Home » Millerton » Terni’s bids farewell to Millerton after 100 years of business

A third generation shopkeeper, Phil Terni, grandson of Terni’s founders Paul and Assunta Terni, shared memories of the centennial business last year while still manning the store. Photo by Kaitlin Lyle

Terni’s bids farewell to Millerton after 100 years of business

MILLERTON — After commemorating its centennial year in the village of Millerton this past summer, Terni’s has announced it will be closing its doors for good on Thursday, April 30. The closure of the village’s oldest businesses marks an end of an era.

Tracing the story of Terni’s back to 1919, the family-owned business at 42 Main St. began with Paul and Assunta Terni, who immigrated from Parma, Italy, and purchased the space on Main Street. Among its modest beginnings, the store was previously known as the George W. Brown store and primarily sold fresh fruit, vegetables, candies and ice cream.

Above the store sat a small annex that housed a shoe shop run by Tony Basile. In 1926, Basile moved his business to Center Street, which led the Ternis to open a United Cigar store  in its stead.

Even after Paul Terni’s passing in 1927, the store remained within the family with matriarch Assunta running the business with help from their sons, Arthur and Steve. Arthur adapted the business to sell sporting goods in 1934 as its owner. More than a century later, the store continued to run under the tender care of third generation shopkeeper Phil Terni and his wife, Ellen. Its inventory grew to include a selection of fishing tackle, firearms, newspapers, tobacco, sweets, clothing and other equipment. On July 19, 2019, the store commemorated its centennial year.

Withstanding the test of time, Terni’s has remained a constant in the business district, embracing generation upon generation of customers who appreciated its role as a village mainstay. The store has maintained its historic character and quaint atmosphere during changing times, and many Millerton merchants were truly saddened by the news of its impending closure. Though Phil and Ellen Terni politely declined to speak about the store’s closure right now, other merchants shared memories of their time spent there.

“Terni’s was the last link to Millerton’s past,” said Montage owner Dana Rohn. “As so much has changed — in Millerton and in the rest of the world — Terni’s store seemed such a wholesome reminder of the America we came from.”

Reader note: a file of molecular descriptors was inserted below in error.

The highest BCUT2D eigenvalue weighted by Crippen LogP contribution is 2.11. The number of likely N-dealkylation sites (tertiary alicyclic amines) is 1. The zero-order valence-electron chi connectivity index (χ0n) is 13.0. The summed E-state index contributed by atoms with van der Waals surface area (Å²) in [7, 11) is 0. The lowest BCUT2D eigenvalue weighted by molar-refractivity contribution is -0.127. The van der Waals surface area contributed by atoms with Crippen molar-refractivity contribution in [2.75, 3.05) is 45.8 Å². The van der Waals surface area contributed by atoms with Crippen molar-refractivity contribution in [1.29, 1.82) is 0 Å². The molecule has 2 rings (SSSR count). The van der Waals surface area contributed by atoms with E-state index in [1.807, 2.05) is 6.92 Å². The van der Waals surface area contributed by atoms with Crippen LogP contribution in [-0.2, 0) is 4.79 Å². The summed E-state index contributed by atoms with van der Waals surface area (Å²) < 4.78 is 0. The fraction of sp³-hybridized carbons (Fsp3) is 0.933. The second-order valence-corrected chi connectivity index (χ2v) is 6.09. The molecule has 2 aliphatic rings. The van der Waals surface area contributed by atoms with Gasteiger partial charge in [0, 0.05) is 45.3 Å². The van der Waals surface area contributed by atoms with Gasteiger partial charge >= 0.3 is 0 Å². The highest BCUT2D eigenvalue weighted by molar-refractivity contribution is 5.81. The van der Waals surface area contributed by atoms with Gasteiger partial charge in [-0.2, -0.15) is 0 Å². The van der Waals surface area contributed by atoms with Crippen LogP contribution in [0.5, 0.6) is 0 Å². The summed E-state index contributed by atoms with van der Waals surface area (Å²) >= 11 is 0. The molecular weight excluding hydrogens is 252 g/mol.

Calling the store “a genuine Mom and Pop operation that provided a hub for the village,” Rohn recounted how, for years, Terni’s was the center of village life and marveled at the many generations of the Terni family who lived in Millerton during major events throughout the 20th Century.

“Terni’s is irreplaceable,” she said. “It is the end of an era. But I sincerely hope that the memory of their store will carry on.”

“For a century, three generations have made Terni’s not just a fine and unique retail store, but also a community gathering place,” said Ed Downey, president of the North East Historical Society. “Its closing is so much more than the loss of another retail establishment.”

Whether he was watching his father, Gus, exchange the latest local news with Arthur Terni or savoring a vanilla fizz prepared by Assunta Terni, Downey recalled fond childhood memories spent at the store, ascribing a visit to Terni’s as a necessity for Millerton youth returning to the nest.

“For anyone who grew up in Millerton, a stop at Terni’s was a must whenever they returned for a visit because then they knew they were ‘back home,’” Downey said.

“Basically, I recall a sense of communal respect and admiration for the services and space Phil Terni provided the community for decades,” Downey’s eldest son, Kyle, said when asked about his childhood memories of the shop.

As a friend of Phil and Ellen Terni and the owner of the second longest-standing retail business on Main Street, having just celebrated 45 years, Oblong Books & Music owner Dick Hermans said he was saddened by the closing considering how “essentially irreplaceable” Terni’s is.

“There is no way to start a business these days that embodies the character and legacy of an enterprise that has passed through the hands of several generations of a family,” Hermans said. “Combined with the devastation being caused by the COVID-19 pandemic, this is a serious blow to the village commercial district. We can only hope that once folks are healthy and back to shopping in Millerton again, some ambitious persons will be charmed by the vintage Terni’s building and work to create something new that is respectful of all that Terni’s added to the character and community of Main Street.”

While village businesses have temporarily closed their doors due to the coronavirus crisis, the Ternis notified the public of their decision to close by fixing a sign on the store’s front window. Thanking the community for its lasting support, the Ternis informed the public that “the character of this store has been made by three generations of your patronage, loyalty and fine conversation.”

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